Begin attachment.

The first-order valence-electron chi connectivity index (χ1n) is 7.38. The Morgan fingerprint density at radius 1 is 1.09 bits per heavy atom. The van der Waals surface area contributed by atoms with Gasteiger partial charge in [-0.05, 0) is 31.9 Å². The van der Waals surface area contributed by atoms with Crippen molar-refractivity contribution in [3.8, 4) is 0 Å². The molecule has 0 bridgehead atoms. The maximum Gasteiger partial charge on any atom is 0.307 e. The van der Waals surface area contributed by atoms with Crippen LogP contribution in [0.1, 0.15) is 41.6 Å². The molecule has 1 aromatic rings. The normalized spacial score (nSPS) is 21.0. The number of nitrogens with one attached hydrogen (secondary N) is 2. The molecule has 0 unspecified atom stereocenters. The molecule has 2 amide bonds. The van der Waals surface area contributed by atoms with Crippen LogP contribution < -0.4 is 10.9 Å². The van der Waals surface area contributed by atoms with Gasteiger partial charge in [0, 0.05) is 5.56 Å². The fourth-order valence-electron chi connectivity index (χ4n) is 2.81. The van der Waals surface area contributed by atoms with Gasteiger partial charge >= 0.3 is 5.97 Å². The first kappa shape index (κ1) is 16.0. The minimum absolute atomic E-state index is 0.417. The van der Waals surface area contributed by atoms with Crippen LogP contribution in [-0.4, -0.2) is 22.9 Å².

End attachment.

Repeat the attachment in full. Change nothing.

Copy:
The first-order valence-electron chi connectivity index (χ1n) is 7.38. The Morgan fingerprint density at radius 1 is 1.09 bits per heavy atom. The van der Waals surface area contributed by atoms with Gasteiger partial charge in [-0.05, 0) is 31.9 Å². The van der Waals surface area contributed by atoms with Crippen molar-refractivity contribution in [3.8, 4) is 0 Å². The molecule has 0 bridgehead atoms. The maximum Gasteiger partial charge on any atom is 0.307 e. The van der Waals surface area contributed by atoms with Crippen LogP contribution in [0.1, 0.15) is 41.6 Å². The molecule has 1 aromatic rings. The normalized spacial score (nSPS) is 21.0. The number of nitrogens with one attached hydrogen (secondary N) is 2. The molecule has 0 unspecified atom stereocenters. The molecule has 2 amide bonds. The van der Waals surface area contributed by atoms with Crippen LogP contribution < -0.4 is 10.9 Å². The van der Waals surface area contributed by atoms with Gasteiger partial charge in [0, 0.05) is 5.56 Å². The fourth-order valence-electron chi connectivity index (χ4n) is 2.81. The van der Waals surface area contributed by atoms with Gasteiger partial charge >= 0.3 is 5.97 Å². The first kappa shape index (κ1) is 16.0. The minimum absolute atomic E-state index is 0.417. The van der Waals surface area contributed by atoms with Crippen LogP contribution in [-0.4, -0.2) is 22.9 Å².